Familial dysautonomia (FD), also known as Riley-Day syndrome, is a rare, progressive, recessive genetic disorder of the autonomic nervous system that affects the development and survival of sensory, sympathetic, and some parasympathetic neurons in the autonomic and sensory nervous system.
FD results in variable symptoms, including insensitivity to pain, inability to produce tears, poor growth, and labile blood pressure (episodic hypertension and postural hypotension). People with FD have frequent vomiting crises, pneumonia, problems with speech and movement, difficulty swallowing, and inappropriate perception of heat, pain and taste, as well as unstable blood pressure and gastrointestinal dysmotility.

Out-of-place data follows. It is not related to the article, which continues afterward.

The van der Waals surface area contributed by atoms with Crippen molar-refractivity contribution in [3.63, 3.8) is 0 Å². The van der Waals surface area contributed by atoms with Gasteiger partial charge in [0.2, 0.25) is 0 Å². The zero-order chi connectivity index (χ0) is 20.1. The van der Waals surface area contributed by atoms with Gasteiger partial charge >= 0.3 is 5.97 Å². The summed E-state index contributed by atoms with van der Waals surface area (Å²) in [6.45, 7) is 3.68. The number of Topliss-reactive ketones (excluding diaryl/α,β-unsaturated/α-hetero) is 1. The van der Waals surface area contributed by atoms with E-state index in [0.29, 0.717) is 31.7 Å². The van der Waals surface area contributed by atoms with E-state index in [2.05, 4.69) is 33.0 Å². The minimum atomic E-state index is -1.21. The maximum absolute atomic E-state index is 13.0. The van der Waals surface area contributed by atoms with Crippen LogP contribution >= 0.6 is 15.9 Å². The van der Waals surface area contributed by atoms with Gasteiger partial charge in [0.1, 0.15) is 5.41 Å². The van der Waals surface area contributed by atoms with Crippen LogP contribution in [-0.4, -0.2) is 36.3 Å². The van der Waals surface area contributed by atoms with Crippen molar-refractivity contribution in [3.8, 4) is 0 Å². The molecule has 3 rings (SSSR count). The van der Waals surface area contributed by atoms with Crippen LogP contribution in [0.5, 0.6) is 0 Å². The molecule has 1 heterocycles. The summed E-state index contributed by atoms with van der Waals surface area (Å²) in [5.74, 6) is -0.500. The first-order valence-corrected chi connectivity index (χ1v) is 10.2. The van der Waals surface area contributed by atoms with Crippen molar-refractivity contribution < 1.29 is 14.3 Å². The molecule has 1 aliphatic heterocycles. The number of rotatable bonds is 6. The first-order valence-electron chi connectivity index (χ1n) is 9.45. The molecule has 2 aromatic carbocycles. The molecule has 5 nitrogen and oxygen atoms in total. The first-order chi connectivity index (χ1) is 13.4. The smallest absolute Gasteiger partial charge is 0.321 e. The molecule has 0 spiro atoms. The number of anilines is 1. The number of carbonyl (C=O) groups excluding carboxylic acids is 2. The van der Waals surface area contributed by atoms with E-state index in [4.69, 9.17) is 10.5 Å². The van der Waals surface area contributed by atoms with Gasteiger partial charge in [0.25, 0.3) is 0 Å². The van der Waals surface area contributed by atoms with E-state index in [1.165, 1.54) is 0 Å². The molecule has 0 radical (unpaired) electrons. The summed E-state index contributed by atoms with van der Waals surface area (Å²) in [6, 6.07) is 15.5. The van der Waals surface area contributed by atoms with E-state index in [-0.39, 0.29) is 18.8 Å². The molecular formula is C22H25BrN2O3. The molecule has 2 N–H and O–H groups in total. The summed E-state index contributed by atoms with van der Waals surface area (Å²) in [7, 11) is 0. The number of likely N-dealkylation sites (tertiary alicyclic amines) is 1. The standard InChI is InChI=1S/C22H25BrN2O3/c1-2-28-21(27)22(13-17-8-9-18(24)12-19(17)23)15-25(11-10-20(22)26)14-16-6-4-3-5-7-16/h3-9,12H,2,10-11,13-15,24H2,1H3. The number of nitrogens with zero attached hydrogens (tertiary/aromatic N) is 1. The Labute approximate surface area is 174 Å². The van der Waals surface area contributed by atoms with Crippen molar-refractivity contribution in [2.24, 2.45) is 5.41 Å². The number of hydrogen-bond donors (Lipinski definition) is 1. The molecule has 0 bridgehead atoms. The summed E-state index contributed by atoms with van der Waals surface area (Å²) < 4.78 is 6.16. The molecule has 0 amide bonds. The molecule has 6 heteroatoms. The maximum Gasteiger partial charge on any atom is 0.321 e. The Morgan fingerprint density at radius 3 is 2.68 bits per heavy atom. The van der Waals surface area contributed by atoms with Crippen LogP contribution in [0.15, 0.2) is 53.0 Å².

Originally reported by Drs. Conrad Milton Riley and Richard Lawrence Day in 1949, FD is one example of a group of disorders known as hereditary sensory and autonomic neuropathies (HSANs). All HSANs are characterized by widespread sensory dysfunction and variable autonomic dysfunction caused by incomplete development of sensory and autonomic neurons. The disorders are believed to be genetically distinct from each other.